Shopping malls, museums, markets and some tourist attractions have also been reopening their doors, with Bangkok’s Grand Palace due to reopen on June 4.
United Arab Emirates
When the UAE, which is made up of seven emirates, closed its borders in March, the stringent restrictions included withdrawing tourist visas and banning all outgoing flights.
A nationwide night time curfew, officially called “the national sanitization program,” was also put in place, while the emirate of Dubai issued a 24-hour lockdown, which meant its residents had to apply for a police permit to leave their homes.
Now the Emirati authorities are gradually scaling down these restrictions.
In the past few weeks, hotels have started to reopen for domestic tourists at a reduced capacity and under strict guidelines.
In Dubai, guests are required to wear masks at all times and can only check in to rooms 24 hours after the previous guest has checked out.
Meanwhile, in Abu Dhabi, masks are also compulsory for guests and all returning employees be required to undergo Covid-19 screenings.
A number of shopping malls and restaurants in Dubai, Abu Dhabi and Sharjah have been allowed to open their doors again, provided they follow strict sanitation and social-distancing rules, while Dubai’s public parks and hotel beaches are permitted to open for groups of up to five people.
In April, Dubai opened its first drive-through coronavirus testing center, located at the Al Nasr Club, which supplies tests for no charge.
Although flights remain suspended, the Emirates’ main airports are being reopened for connecting flights, while Emirates-based airlines Etihad, Emirates, flydubai and Air Arabia say they will recommence flight schedules in the coming weeks.
“We welcome the UAE authorities’ decision to re-open UAE airports for all connecting travelers. Emirates and Flydubai will shortly announce the resumption of passenger flights to more cities with connections to, and through, Dubai,” Sheikh Ahmed Bin Saeed Al Maktoum, President of Dubai Civil Aviation Authority, tweeted on June 3.
“The decision includes Abu Dhabi International Airport, Dubai International Airport, and Sharjah International Port, and covers Etihad Airways, Emirates, flydubai, and Air Arabia.”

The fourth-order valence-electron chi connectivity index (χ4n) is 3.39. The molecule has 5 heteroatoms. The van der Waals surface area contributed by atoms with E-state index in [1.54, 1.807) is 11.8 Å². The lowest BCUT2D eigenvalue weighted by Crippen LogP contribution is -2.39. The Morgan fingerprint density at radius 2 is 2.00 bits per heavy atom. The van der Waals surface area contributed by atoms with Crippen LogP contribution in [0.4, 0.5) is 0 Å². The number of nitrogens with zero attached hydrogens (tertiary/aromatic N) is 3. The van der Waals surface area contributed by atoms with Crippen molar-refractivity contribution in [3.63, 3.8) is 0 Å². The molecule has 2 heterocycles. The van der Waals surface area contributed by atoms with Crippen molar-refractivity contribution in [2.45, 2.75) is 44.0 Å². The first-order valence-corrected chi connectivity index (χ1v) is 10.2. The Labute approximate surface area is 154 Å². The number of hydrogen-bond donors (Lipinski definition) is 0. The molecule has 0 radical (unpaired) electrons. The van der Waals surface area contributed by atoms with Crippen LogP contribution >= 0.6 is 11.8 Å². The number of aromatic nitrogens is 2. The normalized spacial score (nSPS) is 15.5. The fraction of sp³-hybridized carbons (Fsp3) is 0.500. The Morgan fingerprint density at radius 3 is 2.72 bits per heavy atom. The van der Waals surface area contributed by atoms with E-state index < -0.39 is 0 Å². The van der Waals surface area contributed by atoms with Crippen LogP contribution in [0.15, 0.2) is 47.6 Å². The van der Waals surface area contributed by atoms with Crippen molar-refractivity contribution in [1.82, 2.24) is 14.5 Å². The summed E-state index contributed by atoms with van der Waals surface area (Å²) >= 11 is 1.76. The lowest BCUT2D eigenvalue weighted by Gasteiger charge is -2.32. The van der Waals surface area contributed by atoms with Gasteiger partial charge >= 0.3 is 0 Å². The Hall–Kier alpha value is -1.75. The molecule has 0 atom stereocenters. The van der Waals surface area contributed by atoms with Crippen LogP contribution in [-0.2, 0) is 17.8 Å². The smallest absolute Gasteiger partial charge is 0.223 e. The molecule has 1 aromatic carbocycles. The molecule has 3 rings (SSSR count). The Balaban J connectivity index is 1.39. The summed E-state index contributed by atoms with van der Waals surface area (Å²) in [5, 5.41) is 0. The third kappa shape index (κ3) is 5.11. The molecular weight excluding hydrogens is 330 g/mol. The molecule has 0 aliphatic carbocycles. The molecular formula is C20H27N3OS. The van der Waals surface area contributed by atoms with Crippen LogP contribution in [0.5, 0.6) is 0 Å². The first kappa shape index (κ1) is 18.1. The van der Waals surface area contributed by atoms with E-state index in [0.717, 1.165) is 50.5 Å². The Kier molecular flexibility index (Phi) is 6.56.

Despite this, officials are yet to offer a strong indication of when international tourists will be allowed to return to the Emirates.
During a recent interview with Bloomberg TV, Helal Al Marri, the Director General of Dubai’s Department of Tourism and Commerce Marketing, suggested that foreign travelers could return to the destination in July or September, depending on how the situation develops.
“The thing about this current scenario is it’s a global question: many airports internationally remain closed and it’s really about the bilateral discussions that are under way to have a coordinated approach to the reopening,” he said.
“We’re quite concerned about the timeline, that’s the main risk: is it going to be July when things open up? Is it going to be September?
“We just need to make sure we’re ready if things come earlier than expected.”
Vietnam would consider opening its borders to foreign visitors – if the country they are coming from has gone 30 days without any new cases of COVID-19, experts have said.
The matter was discussed at a meeting held in Hà Nội on Thursday by the National Steering Committee for COVID-19 Prevention and Control.
Committee’s members said that even when international tourism resumes, the destinations would be limited to a certain number of islands in the country, including Phú Quốc in Kiên Giang Province, while public health measures are enforced to ensure the safety of both tourists and local residents.
Deputy Minister of Culture, Sports and Tourism Trịnh Thị Thủy said that in the short term, travel firms in Việt Nam should focus on stimulating domestic tourism while the border remains tightly managed.
Read full article on CNN | Kocha Olarn, Karla Cripps, Shivani Vora and Elinda Labropoulou also contributed to this article.